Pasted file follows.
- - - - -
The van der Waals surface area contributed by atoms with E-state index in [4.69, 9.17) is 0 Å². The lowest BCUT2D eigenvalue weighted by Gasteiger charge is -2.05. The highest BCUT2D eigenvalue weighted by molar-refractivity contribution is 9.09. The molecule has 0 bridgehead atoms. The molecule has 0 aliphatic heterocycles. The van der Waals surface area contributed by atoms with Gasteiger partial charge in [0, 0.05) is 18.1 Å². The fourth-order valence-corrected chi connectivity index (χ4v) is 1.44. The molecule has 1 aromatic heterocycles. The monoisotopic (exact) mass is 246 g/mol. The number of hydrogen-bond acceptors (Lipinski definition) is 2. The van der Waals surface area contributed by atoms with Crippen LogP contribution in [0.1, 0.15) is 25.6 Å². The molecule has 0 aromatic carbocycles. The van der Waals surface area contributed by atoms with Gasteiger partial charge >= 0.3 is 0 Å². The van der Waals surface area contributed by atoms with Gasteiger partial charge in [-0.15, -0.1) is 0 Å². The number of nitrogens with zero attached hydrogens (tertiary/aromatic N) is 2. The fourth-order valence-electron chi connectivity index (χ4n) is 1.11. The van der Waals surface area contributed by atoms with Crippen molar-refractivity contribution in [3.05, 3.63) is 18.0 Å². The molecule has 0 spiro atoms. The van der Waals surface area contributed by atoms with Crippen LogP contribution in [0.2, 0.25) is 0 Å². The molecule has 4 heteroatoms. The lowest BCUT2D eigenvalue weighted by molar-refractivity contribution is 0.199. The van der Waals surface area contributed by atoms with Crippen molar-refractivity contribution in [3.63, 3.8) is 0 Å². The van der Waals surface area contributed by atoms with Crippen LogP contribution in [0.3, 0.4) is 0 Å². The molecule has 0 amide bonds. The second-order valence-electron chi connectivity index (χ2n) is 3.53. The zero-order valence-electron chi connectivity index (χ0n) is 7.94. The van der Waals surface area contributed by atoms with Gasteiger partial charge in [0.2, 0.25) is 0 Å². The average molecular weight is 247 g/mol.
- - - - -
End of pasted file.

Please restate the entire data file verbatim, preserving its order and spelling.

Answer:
The van der Waals surface area contributed by atoms with E-state index in [4.69, 9.17) is 0 Å². The lowest BCUT2D eigenvalue weighted by Gasteiger charge is -2.05. The highest BCUT2D eigenvalue weighted by molar-refractivity contribution is 9.09. The molecule has 0 bridgehead atoms. The molecule has 0 aliphatic heterocycles. The van der Waals surface area contributed by atoms with Gasteiger partial charge in [0, 0.05) is 18.1 Å². The fourth-order valence-corrected chi connectivity index (χ4v) is 1.44. The molecule has 1 aromatic heterocycles. The monoisotopic (exact) mass is 246 g/mol. The number of hydrogen-bond acceptors (Lipinski definition) is 2. The van der Waals surface area contributed by atoms with Crippen LogP contribution in [0.1, 0.15) is 25.6 Å². The molecule has 0 aromatic carbocycles. The van der Waals surface area contributed by atoms with Gasteiger partial charge >= 0.3 is 0 Å². The van der Waals surface area contributed by atoms with Gasteiger partial charge in [-0.15, -0.1) is 0 Å². The number of nitrogens with zero attached hydrogens (tertiary/aromatic N) is 2. The fourth-order valence-electron chi connectivity index (χ4n) is 1.11. The van der Waals surface area contributed by atoms with Crippen molar-refractivity contribution in [3.05, 3.63) is 18.0 Å². The molecule has 0 spiro atoms. The van der Waals surface area contributed by atoms with Crippen LogP contribution in [0.2, 0.25) is 0 Å². The molecule has 4 heteroatoms. The lowest BCUT2D eigenvalue weighted by molar-refractivity contribution is 0.199. The van der Waals surface area contributed by atoms with Crippen molar-refractivity contribution in [3.63, 3.8) is 0 Å². The van der Waals surface area contributed by atoms with Crippen LogP contribution in [0.3, 0.4) is 0 Å². The molecule has 0 amide bonds. The second-order valence-electron chi connectivity index (χ2n) is 3.53. The zero-order valence-electron chi connectivity index (χ0n) is 7.94. The van der Waals surface area contributed by atoms with Gasteiger partial charge in [0.2, 0.25) is 0 Å². The average molecular weight is 247 g/mol.